Next up is the partitioning step, which isn’t as involved as it is in a typical Linux distro installation. That’s because OMV is designed to take over the entire disk. In fact, if you have just one disk attached to the computer, the installation wizard will automatically copy files into it. But if you have multiple disks attached, which is more likely, the wizard will show you a menu and ask you to select the disk on which you wish to install OMV. It’ll display the size of the disks along with their mountpoints, so make sure you select the smallest one listed.
Once it’s done copying the files, the wizard will ask you to select the closest Debian mirror from a list. This is required, since OMV is based on Debian and it needs to regularly fetch updates from the Debian repository to make sure your OMV install is in prime condition.
That takes care of the installation. You can now remove the installation medium and restart the computer. It’ll boot into the OMV installation and drop you to the login shell, but you don’t need to log in here. OMV will also display the IP address of this machine. Enter this address inside a web browser on any computer on the network to access OMV’s web interface, from which you can manage all aspects of OMV remotely. So once you’re done installing it, you can disconnect the monitor and keyboard and run this computer as a headless NAS server.
The default login credentials for the web interface are admin:openmediavault. After logging in, the first order of business should be to change these default credentials. In the navigation menu on the left, head to System > General Settings. Now switch to the Web Administrator Password tab, enter the new password in the appropriate textboxes and click on the Save button to update the password for the admin user.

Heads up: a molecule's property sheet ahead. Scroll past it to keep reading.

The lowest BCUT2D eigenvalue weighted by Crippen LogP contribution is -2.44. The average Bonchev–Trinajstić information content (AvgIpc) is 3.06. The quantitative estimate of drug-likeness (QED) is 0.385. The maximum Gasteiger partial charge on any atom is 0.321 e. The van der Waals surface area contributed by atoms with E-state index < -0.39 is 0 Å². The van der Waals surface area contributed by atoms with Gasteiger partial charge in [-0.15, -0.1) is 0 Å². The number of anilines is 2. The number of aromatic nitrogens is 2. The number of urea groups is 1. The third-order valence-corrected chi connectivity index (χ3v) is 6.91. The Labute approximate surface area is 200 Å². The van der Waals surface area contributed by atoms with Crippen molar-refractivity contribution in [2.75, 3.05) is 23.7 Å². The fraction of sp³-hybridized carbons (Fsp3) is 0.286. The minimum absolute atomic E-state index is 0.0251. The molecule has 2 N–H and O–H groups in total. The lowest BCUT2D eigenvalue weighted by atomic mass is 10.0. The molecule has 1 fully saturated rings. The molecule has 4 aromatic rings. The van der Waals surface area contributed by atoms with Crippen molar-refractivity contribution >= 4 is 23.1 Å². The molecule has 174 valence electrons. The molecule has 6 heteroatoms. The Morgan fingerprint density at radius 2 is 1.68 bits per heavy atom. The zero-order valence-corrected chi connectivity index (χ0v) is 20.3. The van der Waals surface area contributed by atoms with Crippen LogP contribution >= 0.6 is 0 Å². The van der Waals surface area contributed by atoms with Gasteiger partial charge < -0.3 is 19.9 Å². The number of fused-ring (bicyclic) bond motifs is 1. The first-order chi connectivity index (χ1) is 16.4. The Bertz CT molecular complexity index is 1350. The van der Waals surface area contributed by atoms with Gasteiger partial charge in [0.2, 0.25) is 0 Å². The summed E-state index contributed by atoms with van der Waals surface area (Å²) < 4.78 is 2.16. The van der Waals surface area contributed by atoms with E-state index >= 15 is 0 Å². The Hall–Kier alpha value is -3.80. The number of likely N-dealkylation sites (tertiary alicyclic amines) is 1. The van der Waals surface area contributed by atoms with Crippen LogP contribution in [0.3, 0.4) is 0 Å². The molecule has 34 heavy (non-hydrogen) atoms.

The navigation panel on the side of the screen is divided into several sections. The System menu enables you to configure several aspects of the NAS server, such as the web admin’s password, the server’s date and time, set up scheduled jobs, enable plugins (see box) and keep the system updated.
To keep OMV updated, head to System > Update Manager. Select all the updates listed here and click the Install button to download them from OMV’s online repositories.
Next up in the navigation panel is the Storage section. As previously mentioned, you can use OMV to manage multiple physical disks individually or tie them into a RAID device that uses the different disks for added fault tolerance. While it defaults to RAID 5, OMV supports all the popular RAID levels.
If you aren’t familiar with RAID, here’s a quick lowdown. RAID has multiple levels, and each RAID level has a different purpose, which also dictates its disk requirements. For example, to create a RAID 1 that mirrors data across drives, you need a minimum of two disks. However, RAID 5 needs a minimum of three drives and distributes the data across the disks so that no data is lost even after the failure of a drive.